One summer, Tim Reed watched his grandfather build a car in the family’s backyard—from the chrome fenders on the outside to the engine parts on the inside. Admiring his work and trying to emulate him, Reed, then a third-grader, thought he’d like to build things, too.
He had that chance during co-op experiences at RIT. The fourth-year civil engineering technology major worked for local engineering firms LaBella Associates and Pike Construction to renovate Edison Tech and Charlotte high schools in Rochester.
The first in his family to attend college, Reed saw the Rochester City Scholars program as a way to remain close to home. Reed came from a family that stressed education, a mom who read incessantly and a dad who was always good with numbers.
“My mom has always been adamant about my education. One year, she even tried to make me go to summer school—and I didn’t even need it,” he said, laughing. “That lasted for about two days. My mom is a very smart woman. I used to watch her read a lot, and just watching her made me want to educate myself more.”
At first, RIT was a culture shock, but he eventually settled into the demands of college.
“I came from a high school that is predominantly minorities, so coming to RIT is a lot more diverse, that was different for me,” he said. “And I didn’t realize one homework assignment could be six hours long.”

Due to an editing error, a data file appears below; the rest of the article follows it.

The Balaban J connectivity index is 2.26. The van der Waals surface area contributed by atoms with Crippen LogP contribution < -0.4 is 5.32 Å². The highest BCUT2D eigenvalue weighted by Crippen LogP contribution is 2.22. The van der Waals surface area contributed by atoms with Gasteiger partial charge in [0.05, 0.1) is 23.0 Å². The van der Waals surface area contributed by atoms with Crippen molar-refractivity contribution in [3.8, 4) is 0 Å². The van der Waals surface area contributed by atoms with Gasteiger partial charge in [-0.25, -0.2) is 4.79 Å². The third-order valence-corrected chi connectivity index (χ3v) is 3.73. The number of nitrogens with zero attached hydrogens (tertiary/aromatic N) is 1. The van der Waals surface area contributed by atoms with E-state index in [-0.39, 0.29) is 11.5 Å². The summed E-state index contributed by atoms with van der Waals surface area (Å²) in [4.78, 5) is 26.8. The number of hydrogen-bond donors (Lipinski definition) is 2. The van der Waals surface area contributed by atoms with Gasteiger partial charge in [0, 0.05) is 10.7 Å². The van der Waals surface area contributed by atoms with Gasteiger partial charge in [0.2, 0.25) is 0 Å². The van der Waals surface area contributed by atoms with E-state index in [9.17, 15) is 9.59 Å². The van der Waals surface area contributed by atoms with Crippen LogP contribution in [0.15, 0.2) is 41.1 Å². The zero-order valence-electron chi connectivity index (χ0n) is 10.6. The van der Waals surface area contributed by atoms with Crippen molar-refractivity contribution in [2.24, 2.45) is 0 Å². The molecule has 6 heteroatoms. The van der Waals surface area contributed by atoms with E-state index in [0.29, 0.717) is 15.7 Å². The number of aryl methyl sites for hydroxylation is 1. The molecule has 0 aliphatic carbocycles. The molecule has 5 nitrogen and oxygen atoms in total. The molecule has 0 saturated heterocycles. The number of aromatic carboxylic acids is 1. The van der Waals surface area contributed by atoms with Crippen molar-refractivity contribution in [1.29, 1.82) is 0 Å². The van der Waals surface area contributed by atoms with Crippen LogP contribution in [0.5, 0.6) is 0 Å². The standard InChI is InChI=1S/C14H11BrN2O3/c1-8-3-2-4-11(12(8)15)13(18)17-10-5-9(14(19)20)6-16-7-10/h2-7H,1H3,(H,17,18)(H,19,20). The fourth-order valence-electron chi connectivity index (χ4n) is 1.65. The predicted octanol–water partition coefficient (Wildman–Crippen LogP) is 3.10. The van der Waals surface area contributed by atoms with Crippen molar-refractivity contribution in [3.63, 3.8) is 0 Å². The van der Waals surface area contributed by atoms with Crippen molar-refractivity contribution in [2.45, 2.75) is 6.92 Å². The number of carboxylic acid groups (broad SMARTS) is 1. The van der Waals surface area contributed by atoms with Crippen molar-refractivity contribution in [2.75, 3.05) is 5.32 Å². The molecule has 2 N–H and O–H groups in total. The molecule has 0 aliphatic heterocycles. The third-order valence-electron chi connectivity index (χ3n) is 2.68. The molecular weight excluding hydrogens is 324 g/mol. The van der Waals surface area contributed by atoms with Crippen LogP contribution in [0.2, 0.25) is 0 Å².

During his four years, Reed earned a reputation as someone who knew how to build friendships, not just buildings. RIT’s Multicultural Center for Academic Success became a second home and he joined its executive board. Reed was named Unsung Hero in 2013 at the center’s annual recognition ceremony.
After graduation, Reed wants to stay in Rochester and possibly attend graduate school for an MBA or master’s degree in project management. Whatever his future, Reed knows RIT has already made a difference in his life and in the lives of others.
Last spring, he was going to his mother’s house on Garson Avenue when he ran into a student coming home from his alma mater, East High. The student told Reed he admired him.
“It feels good to have some kind of positive impact on students,” he said. “It’s a start, and we don’t have much of a start in the inner city. It’s all about getting the message through because you won’t like something until you’ve tried it. When you give up on kids, not a positive thing can come out of it.”